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DIY Jet engine by 17 year old

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  • DIY Jet engine by 17 year old

    This is my sons science fair project. He built a jet turbine engine using an automotive turbocharger. When he started his welding skills were less than optimal but by the time he wrapped it up (and had to build some items twice or more!) his welds looked fairly good. I financed and helped obtain the parts for him and he had to plan and build it as well as compete in the fair. He just wrapped up the state fair and did well. Anyway here is some of his play time where he is injecting aviation smoke oil into the jet exhaust to make a bit of smoke.

    http://www.youtube.com/watch?v=YOeQMVDiSMY

    BTW - The chugging noise is more a function of the video camera used and the compression of the video.

    He tells me he wants to build an afterburner but I'm more in favor of selling the thing to get some money back! He learned a lot in the process and it improved his chances for getting into some schools so all in all a good thing.

  • #2
    Seriously, why would anyone want to buy it? If I am going to buy one I'll get an old APU turbine that is actually has useful output.

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    • #3
      That's all you have to say? Brilliant.

      I think it looks like a great project. Well done.

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      • #4
        Good job, that very cool!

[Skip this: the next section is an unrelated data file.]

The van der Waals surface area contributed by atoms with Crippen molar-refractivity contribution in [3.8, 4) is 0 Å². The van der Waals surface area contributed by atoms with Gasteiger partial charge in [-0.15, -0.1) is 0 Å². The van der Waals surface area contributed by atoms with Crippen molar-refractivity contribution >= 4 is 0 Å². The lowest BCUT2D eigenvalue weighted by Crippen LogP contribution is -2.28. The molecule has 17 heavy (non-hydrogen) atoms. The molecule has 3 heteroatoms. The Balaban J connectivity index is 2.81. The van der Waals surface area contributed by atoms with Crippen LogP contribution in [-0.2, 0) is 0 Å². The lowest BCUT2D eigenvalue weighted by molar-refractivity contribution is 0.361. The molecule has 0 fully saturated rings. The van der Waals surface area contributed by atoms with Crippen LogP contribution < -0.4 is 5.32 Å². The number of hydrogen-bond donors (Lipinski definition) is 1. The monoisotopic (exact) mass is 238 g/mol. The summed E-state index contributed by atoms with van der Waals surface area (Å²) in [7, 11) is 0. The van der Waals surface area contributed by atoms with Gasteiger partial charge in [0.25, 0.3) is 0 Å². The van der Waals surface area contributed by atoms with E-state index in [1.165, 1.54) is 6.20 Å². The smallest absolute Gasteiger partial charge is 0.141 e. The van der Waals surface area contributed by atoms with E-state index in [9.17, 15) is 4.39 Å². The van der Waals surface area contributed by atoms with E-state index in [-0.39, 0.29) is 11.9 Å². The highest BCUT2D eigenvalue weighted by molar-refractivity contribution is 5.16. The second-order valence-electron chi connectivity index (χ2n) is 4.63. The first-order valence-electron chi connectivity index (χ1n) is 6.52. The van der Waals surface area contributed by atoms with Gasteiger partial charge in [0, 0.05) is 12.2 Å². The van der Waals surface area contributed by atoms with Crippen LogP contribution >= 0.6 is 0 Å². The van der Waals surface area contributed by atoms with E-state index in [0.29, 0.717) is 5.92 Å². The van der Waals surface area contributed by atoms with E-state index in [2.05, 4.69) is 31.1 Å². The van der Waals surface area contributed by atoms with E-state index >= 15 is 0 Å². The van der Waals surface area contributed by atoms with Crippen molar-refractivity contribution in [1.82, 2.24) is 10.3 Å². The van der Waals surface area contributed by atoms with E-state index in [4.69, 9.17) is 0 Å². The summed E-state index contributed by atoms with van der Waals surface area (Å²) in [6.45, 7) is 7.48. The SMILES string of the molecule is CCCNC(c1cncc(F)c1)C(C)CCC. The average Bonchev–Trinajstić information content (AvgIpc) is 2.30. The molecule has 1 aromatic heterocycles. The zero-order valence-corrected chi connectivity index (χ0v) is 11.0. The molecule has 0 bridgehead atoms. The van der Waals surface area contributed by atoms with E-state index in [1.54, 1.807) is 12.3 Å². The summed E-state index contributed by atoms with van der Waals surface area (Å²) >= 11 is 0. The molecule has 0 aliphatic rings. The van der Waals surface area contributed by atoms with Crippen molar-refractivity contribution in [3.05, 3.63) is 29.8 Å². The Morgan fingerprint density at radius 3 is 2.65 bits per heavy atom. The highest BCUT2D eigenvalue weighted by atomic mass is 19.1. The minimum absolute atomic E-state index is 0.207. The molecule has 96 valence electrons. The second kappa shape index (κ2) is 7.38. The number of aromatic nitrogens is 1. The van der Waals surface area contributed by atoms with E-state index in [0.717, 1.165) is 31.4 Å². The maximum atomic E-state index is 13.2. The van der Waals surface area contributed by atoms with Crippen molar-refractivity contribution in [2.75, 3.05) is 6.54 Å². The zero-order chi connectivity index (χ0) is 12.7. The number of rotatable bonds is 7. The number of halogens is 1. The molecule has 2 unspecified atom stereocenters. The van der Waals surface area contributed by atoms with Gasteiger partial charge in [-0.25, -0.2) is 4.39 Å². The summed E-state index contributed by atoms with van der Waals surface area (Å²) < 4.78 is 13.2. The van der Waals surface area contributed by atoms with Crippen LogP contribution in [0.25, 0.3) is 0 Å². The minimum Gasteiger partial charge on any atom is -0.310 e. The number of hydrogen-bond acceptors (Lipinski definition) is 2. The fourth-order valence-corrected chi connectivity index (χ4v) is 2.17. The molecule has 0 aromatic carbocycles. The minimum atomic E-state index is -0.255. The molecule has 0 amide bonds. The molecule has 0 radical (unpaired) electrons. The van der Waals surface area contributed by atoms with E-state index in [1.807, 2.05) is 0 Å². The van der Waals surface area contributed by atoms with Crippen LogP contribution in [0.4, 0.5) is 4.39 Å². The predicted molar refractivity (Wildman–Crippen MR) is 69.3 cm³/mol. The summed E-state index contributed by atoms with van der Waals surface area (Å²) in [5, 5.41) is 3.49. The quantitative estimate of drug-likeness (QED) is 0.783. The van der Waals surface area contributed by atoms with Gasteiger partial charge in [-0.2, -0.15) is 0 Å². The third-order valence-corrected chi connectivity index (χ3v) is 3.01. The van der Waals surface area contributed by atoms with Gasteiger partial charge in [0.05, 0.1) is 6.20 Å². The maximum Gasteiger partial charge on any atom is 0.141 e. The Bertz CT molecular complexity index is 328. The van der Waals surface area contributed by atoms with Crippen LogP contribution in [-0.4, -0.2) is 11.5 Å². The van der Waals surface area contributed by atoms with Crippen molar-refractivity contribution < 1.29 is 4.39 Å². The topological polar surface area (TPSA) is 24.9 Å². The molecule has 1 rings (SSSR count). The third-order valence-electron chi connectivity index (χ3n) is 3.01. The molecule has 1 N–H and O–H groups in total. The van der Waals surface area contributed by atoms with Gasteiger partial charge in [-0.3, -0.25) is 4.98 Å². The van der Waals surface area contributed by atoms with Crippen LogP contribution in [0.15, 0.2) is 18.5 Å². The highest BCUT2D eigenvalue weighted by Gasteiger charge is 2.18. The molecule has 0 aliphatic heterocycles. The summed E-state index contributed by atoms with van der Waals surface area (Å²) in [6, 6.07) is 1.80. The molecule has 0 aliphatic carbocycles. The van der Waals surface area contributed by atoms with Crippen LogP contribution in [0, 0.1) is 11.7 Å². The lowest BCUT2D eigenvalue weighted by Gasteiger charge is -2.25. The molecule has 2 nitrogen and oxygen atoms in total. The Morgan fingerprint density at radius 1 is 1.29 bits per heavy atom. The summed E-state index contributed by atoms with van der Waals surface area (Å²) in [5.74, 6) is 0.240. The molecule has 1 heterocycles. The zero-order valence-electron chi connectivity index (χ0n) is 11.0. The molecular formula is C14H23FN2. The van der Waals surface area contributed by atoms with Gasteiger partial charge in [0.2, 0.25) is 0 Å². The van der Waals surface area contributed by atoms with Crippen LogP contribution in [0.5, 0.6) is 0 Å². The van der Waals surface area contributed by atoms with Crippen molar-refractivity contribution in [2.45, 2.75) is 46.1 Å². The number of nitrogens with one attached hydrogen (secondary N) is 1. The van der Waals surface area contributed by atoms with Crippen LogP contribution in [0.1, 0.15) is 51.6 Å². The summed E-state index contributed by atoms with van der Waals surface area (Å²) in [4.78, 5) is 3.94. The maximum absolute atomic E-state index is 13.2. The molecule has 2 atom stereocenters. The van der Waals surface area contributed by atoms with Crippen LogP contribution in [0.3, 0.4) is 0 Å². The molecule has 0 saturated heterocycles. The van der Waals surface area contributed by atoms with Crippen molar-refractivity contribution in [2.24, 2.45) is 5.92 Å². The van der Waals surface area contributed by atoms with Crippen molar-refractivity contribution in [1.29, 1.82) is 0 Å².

Smoke worked well too

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        • #5
          Great project
          "Good judgment comes from experience, and often experience comes from bad judgment" R.M.Brown

          My shop tour www.plastikosmd.com

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          • #6
            i would love to see a build series. go for the afterburner !

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            • #7
              It sure does look nice. I bet he had fun building that. How much thrust does it produce? Is it running on gasoline?

              When I was that age I would set in school and day dream about working on my project when I get home. Thats why I barely passed in all the classes I did not like, english, history, government, social studies, etc. and made good grades in Science, Physics, Math, Chemistry.

              I have thought about building one of those turbines myself for a long time but I don't have any good plans or information about them.

              Keep experementing, stay creative, have FUN, be safe.
              Last edited by gary350; 04-07-2011, 04:42 PM.

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              • #8
                You should be very proud -- fantastic! And the fact that you say his welds improved a lot means he actually built it, and not Dad

                Love the grin in the first couple of seconds.
                "Twenty years from now you will be more disappointed by the things that you didn't do than by the ones you did."

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                • #9
                  Originally posted by jnissen
                  Anyway here is some of his play time where he is injecting aviation smoke oil into the jet exhaust to make a bit of smoke.

                  I would keep it around for mosquito abatement. I think it looks great.